His latest book is Now the Drum of War: Walt Whitman and His Brothers in the Civil War.
Roper teaches at Johns Hopkins.
Last week I asked him what he was reading. His reply:
I just finished a two-year stint as a judge in a fiction prize competition, so most if not all of my discretionary reading time was taken up with reading all or part of roughly 80 nominated novels per year...oy vey. If you like novels do not ever accept such an assignment. Since this year's awards were announced about a month ago I've read nothing fictional, nothing at all. Maybe my novel appetite will return some day.Read more about Roper's Now the Drum of War at the publisher's website.
That said, a couple of novels from the last two years gave me a lot of pleasure. One is Finding Nouf, by Zoë Ferraris. It's a cleanly written, humanly rich nominal murder mystery set in contemporary Saudi Arabia. The author was married to a Saudi man some years ago and lived there and kept her eyes open. Imagine a modern-day Emily Bronte parachuted into the land of Wahabi restrictions on women's education and free movement. No kind of tract, the novel biopsies Saudi society with exquisite thoroughness and quietly presents an impossible love story...which becomes excitingly less impossible by book's end.
A second novel I enjoyed a great deal is Be Near Me, by the Irish writer Andrew O'Hagan. It's set in Glasgow. It tells the not quite tragic story of an aesthetic Catholic priest exiled to Glasgow's rougher purlieus; an intellectual as well as an aesthete, the priest in question exercises poor judgment in many directions but at the end seems to have achieved a kind of liberation.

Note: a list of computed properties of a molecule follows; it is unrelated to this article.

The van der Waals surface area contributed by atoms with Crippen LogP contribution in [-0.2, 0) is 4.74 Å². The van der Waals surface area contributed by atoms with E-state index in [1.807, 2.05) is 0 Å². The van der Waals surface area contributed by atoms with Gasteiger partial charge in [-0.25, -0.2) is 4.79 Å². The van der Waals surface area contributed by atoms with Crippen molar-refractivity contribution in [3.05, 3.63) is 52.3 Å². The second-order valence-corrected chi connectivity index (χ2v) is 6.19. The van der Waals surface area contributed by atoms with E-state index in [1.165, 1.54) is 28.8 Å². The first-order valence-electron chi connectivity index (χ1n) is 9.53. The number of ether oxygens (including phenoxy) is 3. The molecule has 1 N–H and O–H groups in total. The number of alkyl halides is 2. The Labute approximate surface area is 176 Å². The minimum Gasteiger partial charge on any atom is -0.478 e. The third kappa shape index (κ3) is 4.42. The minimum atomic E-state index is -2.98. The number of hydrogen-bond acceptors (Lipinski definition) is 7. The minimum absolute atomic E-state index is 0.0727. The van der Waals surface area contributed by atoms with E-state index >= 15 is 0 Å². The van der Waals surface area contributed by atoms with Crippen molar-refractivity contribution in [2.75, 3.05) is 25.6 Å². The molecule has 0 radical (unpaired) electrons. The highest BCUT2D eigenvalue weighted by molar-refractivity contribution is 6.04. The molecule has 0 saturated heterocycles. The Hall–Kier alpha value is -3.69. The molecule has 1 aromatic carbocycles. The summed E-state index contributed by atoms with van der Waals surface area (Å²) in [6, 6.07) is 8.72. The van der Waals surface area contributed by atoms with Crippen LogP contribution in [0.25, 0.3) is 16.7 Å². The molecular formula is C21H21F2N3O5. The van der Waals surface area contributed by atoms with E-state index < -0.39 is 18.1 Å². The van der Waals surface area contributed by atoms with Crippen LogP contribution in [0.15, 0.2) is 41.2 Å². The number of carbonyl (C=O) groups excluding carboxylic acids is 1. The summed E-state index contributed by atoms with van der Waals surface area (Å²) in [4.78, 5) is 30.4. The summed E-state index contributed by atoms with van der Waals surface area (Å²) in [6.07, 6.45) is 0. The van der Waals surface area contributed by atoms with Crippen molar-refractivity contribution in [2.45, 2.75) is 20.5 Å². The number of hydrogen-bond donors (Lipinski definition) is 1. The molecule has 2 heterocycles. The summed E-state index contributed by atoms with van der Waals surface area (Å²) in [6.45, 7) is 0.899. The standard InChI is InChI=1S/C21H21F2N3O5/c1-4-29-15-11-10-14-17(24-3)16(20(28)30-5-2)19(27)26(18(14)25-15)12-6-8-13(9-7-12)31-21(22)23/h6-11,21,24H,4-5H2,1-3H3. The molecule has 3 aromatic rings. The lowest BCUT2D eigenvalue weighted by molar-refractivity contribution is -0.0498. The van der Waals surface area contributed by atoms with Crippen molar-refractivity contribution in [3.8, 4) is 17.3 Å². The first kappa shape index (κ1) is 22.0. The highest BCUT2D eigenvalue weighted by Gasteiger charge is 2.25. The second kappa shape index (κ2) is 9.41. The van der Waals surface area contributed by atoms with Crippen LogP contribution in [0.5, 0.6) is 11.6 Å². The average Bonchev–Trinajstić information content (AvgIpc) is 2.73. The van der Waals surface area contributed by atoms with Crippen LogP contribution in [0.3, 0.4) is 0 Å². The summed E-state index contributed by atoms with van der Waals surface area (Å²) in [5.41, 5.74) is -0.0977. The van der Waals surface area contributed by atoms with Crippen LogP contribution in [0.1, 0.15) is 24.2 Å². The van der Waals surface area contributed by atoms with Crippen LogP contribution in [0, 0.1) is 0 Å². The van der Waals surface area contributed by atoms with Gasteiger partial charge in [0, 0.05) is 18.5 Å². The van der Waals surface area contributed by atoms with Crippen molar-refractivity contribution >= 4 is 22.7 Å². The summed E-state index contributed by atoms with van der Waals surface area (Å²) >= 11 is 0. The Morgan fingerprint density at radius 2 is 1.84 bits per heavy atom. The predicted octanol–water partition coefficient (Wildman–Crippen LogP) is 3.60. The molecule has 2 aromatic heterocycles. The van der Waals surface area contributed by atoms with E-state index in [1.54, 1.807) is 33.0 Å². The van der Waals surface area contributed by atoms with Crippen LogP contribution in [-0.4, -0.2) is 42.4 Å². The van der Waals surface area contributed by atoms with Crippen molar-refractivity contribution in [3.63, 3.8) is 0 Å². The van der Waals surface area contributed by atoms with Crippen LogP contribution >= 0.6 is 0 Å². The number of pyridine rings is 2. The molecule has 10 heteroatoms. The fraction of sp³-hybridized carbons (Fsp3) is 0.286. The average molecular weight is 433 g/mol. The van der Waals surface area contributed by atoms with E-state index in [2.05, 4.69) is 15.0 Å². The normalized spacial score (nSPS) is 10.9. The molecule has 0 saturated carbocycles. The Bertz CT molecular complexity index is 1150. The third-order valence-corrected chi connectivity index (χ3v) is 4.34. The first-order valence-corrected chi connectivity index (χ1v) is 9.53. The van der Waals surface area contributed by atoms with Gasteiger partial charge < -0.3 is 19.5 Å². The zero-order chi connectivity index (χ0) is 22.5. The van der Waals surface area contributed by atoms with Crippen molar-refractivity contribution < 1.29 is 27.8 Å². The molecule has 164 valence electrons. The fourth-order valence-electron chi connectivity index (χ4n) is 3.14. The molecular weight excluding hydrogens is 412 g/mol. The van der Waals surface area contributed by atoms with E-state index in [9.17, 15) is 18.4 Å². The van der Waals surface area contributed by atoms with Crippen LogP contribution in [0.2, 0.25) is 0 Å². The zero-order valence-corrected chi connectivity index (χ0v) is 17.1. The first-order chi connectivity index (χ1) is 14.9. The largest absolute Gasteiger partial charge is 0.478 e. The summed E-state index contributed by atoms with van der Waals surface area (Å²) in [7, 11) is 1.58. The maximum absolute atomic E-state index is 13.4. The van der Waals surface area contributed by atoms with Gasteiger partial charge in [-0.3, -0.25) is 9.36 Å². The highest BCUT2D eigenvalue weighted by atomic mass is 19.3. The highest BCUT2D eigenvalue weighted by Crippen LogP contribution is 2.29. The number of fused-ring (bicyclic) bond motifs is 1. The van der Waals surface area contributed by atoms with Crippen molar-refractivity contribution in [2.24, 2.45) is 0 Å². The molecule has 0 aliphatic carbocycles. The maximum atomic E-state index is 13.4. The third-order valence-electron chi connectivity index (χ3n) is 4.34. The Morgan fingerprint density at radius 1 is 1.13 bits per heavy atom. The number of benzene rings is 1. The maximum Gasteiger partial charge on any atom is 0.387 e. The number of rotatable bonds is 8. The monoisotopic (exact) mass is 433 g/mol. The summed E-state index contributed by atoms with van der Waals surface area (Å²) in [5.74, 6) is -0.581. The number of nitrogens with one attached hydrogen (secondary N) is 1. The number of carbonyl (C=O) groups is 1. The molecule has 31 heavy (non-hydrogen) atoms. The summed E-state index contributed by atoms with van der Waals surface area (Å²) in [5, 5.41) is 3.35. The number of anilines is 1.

Some friends urged me to read Blood and Thunder, by Hampton Sides. I had a hard time getting into it as I prefer more carefully sourced and academic historical writing, but after a while I was swept away by the sheer pleasure of having Kit Carson's extraordinary life dramatically presented in the context of a farseeing representation of the whole history of the American Southwest.
A dry but exceedingly solid history of George Washington as military leader, General George Washington, by Edward Lengel, has helped me assuage my need for nonfiction (after all those nominee novels). Before I read it I was pretty much ignorant of Revolutionary War history and very ignorant about Washington's career as soldier; now I am, for as long as I am able to remember the difference between the battles of Trenton and Princeton, marginally less ignorant.
Here's another compelling and well-researched American history I just read: Pictures at a Revolution, by Mark Harris. This book appeared on a number of best-books lists for 2008 but as far as I know won no awards; the problem probably is that it's a work of readable cultural history, and books of this nature are considered less weighty, perhaps. Harris writes well, and for this book he visited many film industry archives and somehow got to and interviewed all the principal players in his story who remain alive. His story is about the cultural change signaled by the movies nominated for the Best Picture Oscar in 1967: "Bonnie and Clyde," "The Graduate," "In the Heat of the Night," "Guess Who's Coming to Dinner," and..."Dr. Dolittle."
Recently I've also read Appointment in Samarra, John O'Hara's superb first novel from 1934; among other things it does searingly well is to show the social reality of a moment in economic history very like our own, after a severe market crash (the one in '29) but before the sequelae had quite become clear. And I had great fun reading Dear Bunny, Dear Volodya, the collected letters of Edmund Wilson and Vladimir Nabokov, who were intensely close and also mutually irritating friends from 1940 into the 1960s.
I've just started Six Frigates, Ian W. Toll's magisterial history of the founding of the US Navy, which in passing is said to be a first rate history of the War of 1812, about which I (again) know very little, but am eager to learn something.